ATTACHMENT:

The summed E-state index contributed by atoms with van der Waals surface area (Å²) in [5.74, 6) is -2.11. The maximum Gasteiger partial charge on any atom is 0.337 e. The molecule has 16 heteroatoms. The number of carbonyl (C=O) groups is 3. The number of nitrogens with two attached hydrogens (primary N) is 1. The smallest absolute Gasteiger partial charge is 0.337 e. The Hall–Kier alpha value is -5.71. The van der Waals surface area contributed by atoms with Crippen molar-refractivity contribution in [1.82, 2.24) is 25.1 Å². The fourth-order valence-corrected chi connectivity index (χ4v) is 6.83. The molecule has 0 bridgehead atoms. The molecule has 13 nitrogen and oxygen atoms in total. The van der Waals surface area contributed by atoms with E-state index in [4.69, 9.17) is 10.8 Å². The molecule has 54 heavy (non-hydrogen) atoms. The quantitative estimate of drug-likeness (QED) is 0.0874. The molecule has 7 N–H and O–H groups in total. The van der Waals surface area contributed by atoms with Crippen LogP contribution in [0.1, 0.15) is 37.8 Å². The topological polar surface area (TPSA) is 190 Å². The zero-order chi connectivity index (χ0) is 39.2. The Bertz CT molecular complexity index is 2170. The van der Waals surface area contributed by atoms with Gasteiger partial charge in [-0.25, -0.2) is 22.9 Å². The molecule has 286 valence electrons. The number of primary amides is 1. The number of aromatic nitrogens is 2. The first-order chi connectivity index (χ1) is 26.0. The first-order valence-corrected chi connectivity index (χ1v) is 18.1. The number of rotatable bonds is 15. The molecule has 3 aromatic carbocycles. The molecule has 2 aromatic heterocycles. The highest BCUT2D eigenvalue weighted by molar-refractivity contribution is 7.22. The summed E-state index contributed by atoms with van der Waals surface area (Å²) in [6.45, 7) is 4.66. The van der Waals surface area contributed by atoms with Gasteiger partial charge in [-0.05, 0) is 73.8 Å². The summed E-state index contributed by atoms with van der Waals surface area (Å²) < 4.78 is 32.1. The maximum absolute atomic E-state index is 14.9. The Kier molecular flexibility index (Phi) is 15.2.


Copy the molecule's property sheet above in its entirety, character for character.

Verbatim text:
The summed E-state index contributed by atoms with van der Waals surface area (Å²) in [5.74, 6) is -2.11. The maximum Gasteiger partial charge on any atom is 0.337 e. The molecule has 16 heteroatoms. The number of carbonyl (C=O) groups is 3. The number of nitrogens with two attached hydrogens (primary N) is 1. The smallest absolute Gasteiger partial charge is 0.337 e. The Hall–Kier alpha value is -5.71. The van der Waals surface area contributed by atoms with Crippen molar-refractivity contribution in [1.82, 2.24) is 25.1 Å². The fourth-order valence-corrected chi connectivity index (χ4v) is 6.83. The molecule has 0 bridgehead atoms. The molecule has 13 nitrogen and oxygen atoms in total. The van der Waals surface area contributed by atoms with E-state index in [4.69, 9.17) is 10.8 Å². The molecule has 54 heavy (non-hydrogen) atoms. The quantitative estimate of drug-likeness (QED) is 0.0874. The molecule has 7 N–H and O–H groups in total. The van der Waals surface area contributed by atoms with Crippen LogP contribution in [0.1, 0.15) is 37.8 Å². The topological polar surface area (TPSA) is 190 Å². The zero-order chi connectivity index (χ0) is 39.2. The Bertz CT molecular complexity index is 2170. The van der Waals surface area contributed by atoms with Gasteiger partial charge in [-0.25, -0.2) is 22.9 Å². The molecule has 286 valence electrons. The number of primary amides is 1. The number of aromatic nitrogens is 2. The first-order chi connectivity index (χ1) is 26.0. The first-order valence-corrected chi connectivity index (χ1v) is 18.1. The number of rotatable bonds is 15. The molecule has 3 aromatic carbocycles. The molecule has 2 aromatic heterocycles. The highest BCUT2D eigenvalue weighted by molar-refractivity contribution is 7.22. The summed E-state index contributed by atoms with van der Waals surface area (Å²) in [6.45, 7) is 4.66. The van der Waals surface area contributed by atoms with Gasteiger partial charge in [-0.05, 0) is 73.8 Å². The summed E-state index contributed by atoms with van der Waals surface area (Å²) < 4.78 is 32.1. The maximum absolute atomic E-state index is 14.9. The Kier molecular flexibility index (Phi) is 15.2.